Why Carpe Diem is Better than YOLO

As the narrator in 500 days of Summer declared,

"Most days of the year are unremarkable. They begin, and they end, with no lasting memories made in between.  Most days have no impact on the course of a life."

It is true that most days are unremarkable, but it can also be quite the opposite. Some days don't go as expected, while others are better than expected. Something true for my day today.

As stated before, my boyfriend and I are having problems, and this last week has been very difficult. Thinking today would be a bad day, I called my best friend Amanda telling her I was coming over in hopes to vent and cry her a river. First off, I went with her to a meeting for her upcoming retreat. Since they had people missing, they needed me to fill in for Jesus in stations of the cross. Though it sounds a little absurd considering it was a bunch of teenagers playing with costumes, this became something more figurative than literal for me. Putting myself in Jesus' place is not something I often do, but need to. It was a good way to put life in perspective and it truly touched me.

This was followed by a lunch date at Cheddar's, where I enjoyed my favorite dish (the Asian Chicken and Shrimp salad). When we were done, I recalled wanting to go to Pier 1  Imports and World Market, which happen to be next to each other and Bed Bath and Beyond. We went to all three, of course. At that point my caffeine addiction kicked in and I wanted to go to Starbucks (what I originally wanted to do). Since Amanda forgot her wallet, I had to force her to go since I'd be paying. We got frappuccinos and the cute barista gave us venti water cups and a free tiramisu cake pop (which was delicious). Going there was a great idea (more on that later). When we finally parted ways, I decided to finish the day with my favorite pass time, going to Target. I needed a new journal and since I was having good day momentum, I also bought a summer dress and happened to find a movie (Paris, je t'aime) that I had been searching weeks for (it was only $5). A man awkwardly tried to hit on me, but I politely talked to him and led him away.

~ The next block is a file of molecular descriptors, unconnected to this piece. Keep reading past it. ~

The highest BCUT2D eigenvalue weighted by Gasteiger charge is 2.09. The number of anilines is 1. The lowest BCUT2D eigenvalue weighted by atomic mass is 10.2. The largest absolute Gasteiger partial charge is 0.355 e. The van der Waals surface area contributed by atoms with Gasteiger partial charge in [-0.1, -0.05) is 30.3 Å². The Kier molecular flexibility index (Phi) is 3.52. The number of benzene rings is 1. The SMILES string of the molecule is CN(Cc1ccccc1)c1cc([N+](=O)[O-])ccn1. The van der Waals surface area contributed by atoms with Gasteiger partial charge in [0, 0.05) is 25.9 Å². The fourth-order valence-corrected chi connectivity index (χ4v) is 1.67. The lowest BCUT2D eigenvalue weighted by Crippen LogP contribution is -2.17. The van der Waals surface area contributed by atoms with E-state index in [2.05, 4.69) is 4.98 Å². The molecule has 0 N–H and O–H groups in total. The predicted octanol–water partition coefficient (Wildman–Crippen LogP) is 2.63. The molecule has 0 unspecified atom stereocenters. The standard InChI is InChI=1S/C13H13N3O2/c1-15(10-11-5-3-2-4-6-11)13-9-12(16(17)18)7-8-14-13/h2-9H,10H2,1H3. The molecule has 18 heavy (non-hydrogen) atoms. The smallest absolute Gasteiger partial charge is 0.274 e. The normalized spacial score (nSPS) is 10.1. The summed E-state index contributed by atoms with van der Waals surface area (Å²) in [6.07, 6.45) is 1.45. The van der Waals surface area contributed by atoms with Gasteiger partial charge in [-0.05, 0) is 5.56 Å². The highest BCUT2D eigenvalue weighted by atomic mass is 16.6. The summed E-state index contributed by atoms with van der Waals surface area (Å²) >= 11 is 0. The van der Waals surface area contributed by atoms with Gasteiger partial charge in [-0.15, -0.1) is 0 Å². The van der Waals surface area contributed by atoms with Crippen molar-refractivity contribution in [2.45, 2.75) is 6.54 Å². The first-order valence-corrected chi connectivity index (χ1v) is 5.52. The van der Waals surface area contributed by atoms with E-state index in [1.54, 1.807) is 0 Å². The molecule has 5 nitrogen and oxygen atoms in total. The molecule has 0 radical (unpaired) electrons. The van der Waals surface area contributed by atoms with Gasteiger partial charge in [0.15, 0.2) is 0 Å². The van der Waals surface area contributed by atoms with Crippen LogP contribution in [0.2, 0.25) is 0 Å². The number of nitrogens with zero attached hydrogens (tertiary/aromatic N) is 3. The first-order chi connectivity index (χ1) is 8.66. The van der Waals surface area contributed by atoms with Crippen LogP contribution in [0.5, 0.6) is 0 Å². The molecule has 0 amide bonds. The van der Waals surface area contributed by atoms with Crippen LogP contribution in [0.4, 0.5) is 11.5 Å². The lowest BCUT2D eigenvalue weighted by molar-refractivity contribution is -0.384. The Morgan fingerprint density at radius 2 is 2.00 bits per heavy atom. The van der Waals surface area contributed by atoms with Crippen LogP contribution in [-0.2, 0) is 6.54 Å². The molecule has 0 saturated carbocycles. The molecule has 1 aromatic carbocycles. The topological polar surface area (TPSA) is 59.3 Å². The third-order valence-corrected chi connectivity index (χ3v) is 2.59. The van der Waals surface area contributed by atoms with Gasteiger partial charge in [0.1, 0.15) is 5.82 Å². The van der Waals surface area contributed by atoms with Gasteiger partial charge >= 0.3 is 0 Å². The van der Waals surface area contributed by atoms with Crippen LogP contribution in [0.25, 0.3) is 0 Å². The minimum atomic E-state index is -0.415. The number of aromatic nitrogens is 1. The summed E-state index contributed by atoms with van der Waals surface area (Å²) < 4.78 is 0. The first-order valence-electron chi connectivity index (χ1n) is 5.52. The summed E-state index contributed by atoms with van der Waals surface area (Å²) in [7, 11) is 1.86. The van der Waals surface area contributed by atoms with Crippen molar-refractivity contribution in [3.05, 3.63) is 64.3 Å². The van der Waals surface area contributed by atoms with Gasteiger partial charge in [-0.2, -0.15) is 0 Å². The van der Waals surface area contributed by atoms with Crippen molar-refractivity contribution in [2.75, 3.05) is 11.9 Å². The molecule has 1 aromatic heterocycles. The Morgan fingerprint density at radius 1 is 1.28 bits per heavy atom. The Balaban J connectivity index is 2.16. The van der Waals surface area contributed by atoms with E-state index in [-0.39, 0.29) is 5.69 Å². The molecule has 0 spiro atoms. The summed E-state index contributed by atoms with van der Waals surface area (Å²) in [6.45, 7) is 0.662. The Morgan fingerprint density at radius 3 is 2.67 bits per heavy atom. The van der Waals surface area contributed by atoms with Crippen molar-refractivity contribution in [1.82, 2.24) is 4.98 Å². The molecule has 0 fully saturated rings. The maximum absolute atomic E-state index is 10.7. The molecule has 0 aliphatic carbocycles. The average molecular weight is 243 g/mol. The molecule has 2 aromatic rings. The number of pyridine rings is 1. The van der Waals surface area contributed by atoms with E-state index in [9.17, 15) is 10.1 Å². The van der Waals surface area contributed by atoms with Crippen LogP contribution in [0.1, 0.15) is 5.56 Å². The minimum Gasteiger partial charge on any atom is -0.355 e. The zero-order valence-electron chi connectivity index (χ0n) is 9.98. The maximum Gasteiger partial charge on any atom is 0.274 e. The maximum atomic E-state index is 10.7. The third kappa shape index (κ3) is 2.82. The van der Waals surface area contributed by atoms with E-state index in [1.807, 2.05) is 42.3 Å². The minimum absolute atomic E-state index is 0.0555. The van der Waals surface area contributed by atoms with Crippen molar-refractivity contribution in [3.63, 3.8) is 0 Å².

When it was time to pay, I had one of those awkward moments when you try to beat someone to the register but get there at the same time, fortunately the guy politely let me go ahead of him. Since there was still a long line, Target opened the next register. The cashier called out,

"I can help the next costumer."

I looked at the polite guy behind me and since he wasn't going to move, I did. La la la singing was going on in my head, as I was very happy at this point. Well, the lady in line behind me said, "I guess I'm behind you now." (She had apparently been in front of me in the previous line and when we moved I ended up in front of her). I chuckled and said "I guess so," thinking she was being nice. When she mockingly imitated my laugh and grumbled "yeah, well you cut in front of me," I realized she was being sarcastic. She did not look happy. I didn't understand why she was so upset, everyone knows changing register lanes is always a risk. I nicely responded, "If it matters to you so much, you can go right ahead it. It doesn't bother me." I moved as she jeeringly said, "yeah, well, she said the next customer."

At this point, my day had gone a million times better than expected, so this angry lady was not going to change that. What was the point of trying to ridicule me? We both had less than five items, what difference would it make if I went before? I had to wait a whole other minute to pay after her. The sad part was, she still walked away furious. I felt bad for her and her heartbreaking anger. The cashier's apologetic response to me was that she didn't like people "like that," I told her it was fine and wished her a good night. She smiled.

The point is, life is too short to be upset about little things (like getting cut-off at Target). Even days that we expect to be uneventful and strictly ordinary, can make a big impact in one's life.  My day started with a stiff sad face, and ended with nothing but smiles. The little things are what made it better, like eating my favorite food, my best friend making me laugh, making her laugh, enjoying the company of devout teens, trying to think like Jesus, the delicious taste of cold coffee on a hot summer day, free desserts, the smile on the barista's face, the soft feel of a new leather journal, helping others, smiling at others, trying on a new dress, and accidentally finding a movie I had been searching for.

Carpe diem, or popularly translated "seize the day" plays an important part in this. Life is not about using YOLO (you only live once) as an excuse for wasteful decisions that involve partying, smoking, and binge drinking. Seizing the day is better, because it involves seeing the positive things in the everyday occurrences that we call life.  It is about taking control of our day and making it better.

All days can have an impact if properly seized.

Happy Living,

Cynthia Edith Gurrola